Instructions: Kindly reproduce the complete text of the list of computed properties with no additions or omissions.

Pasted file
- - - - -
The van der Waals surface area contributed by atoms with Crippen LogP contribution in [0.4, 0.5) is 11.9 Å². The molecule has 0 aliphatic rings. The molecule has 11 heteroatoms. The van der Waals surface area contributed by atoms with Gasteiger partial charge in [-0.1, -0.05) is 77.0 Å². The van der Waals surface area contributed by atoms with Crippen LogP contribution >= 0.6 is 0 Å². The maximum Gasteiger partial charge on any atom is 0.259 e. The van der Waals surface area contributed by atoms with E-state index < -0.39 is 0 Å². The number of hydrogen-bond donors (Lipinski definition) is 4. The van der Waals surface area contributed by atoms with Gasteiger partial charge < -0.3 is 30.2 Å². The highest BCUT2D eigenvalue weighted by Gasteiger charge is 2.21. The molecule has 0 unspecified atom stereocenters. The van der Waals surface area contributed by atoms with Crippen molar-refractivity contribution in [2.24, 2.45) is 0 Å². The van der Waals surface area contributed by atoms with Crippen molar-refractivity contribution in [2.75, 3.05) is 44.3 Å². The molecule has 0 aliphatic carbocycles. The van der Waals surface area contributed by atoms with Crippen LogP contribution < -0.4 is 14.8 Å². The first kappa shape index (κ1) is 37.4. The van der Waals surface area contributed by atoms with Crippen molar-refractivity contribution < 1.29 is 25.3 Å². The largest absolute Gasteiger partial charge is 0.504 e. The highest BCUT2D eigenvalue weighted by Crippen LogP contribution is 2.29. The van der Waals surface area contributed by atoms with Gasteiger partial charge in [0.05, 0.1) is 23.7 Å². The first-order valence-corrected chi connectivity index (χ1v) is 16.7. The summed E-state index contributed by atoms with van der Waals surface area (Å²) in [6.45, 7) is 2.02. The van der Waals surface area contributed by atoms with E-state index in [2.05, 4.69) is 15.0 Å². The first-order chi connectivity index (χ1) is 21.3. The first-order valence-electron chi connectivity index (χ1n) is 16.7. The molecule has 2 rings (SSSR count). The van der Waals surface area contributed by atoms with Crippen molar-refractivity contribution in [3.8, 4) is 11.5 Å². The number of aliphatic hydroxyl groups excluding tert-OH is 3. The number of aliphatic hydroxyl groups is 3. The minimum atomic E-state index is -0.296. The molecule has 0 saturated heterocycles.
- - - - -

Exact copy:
The van der Waals surface area contributed by atoms with Crippen LogP contribution in [0.4, 0.5) is 11.9 Å². The molecule has 0 aliphatic rings. The molecule has 11 heteroatoms. The van der Waals surface area contributed by atoms with Gasteiger partial charge in [-0.1, -0.05) is 77.0 Å². The van der Waals surface area contributed by atoms with Crippen LogP contribution >= 0.6 is 0 Å². The maximum Gasteiger partial charge on any atom is 0.259 e. The van der Waals surface area contributed by atoms with E-state index < -0.39 is 0 Å². The number of hydrogen-bond donors (Lipinski definition) is 4. The van der Waals surface area contributed by atoms with Gasteiger partial charge < -0.3 is 30.2 Å². The highest BCUT2D eigenvalue weighted by Gasteiger charge is 2.21. The molecule has 0 unspecified atom stereocenters. The van der Waals surface area contributed by atoms with Crippen molar-refractivity contribution in [2.24, 2.45) is 0 Å². The van der Waals surface area contributed by atoms with Crippen molar-refractivity contribution in [2.75, 3.05) is 44.3 Å². The molecule has 0 aliphatic carbocycles. The van der Waals surface area contributed by atoms with Crippen LogP contribution < -0.4 is 14.8 Å². The first kappa shape index (κ1) is 37.4. The van der Waals surface area contributed by atoms with Crippen molar-refractivity contribution < 1.29 is 25.3 Å². The largest absolute Gasteiger partial charge is 0.504 e. The highest BCUT2D eigenvalue weighted by Crippen LogP contribution is 2.29. The van der Waals surface area contributed by atoms with Gasteiger partial charge in [0.05, 0.1) is 23.7 Å². The first-order valence-corrected chi connectivity index (χ1v) is 16.7. The summed E-state index contributed by atoms with van der Waals surface area (Å²) in [6.45, 7) is 2.02. The van der Waals surface area contributed by atoms with E-state index in [2.05, 4.69) is 15.0 Å². The first-order chi connectivity index (χ1) is 21.3. The first-order valence-electron chi connectivity index (χ1n) is 16.7. The molecule has 2 rings (SSSR count). The van der Waals surface area contributed by atoms with Crippen molar-refractivity contribution in [3.8, 4) is 11.5 Å². The number of aliphatic hydroxyl groups excluding tert-OH is 3. The number of aliphatic hydroxyl groups is 3. The minimum atomic E-state index is -0.296. The molecule has 0 saturated heterocycles.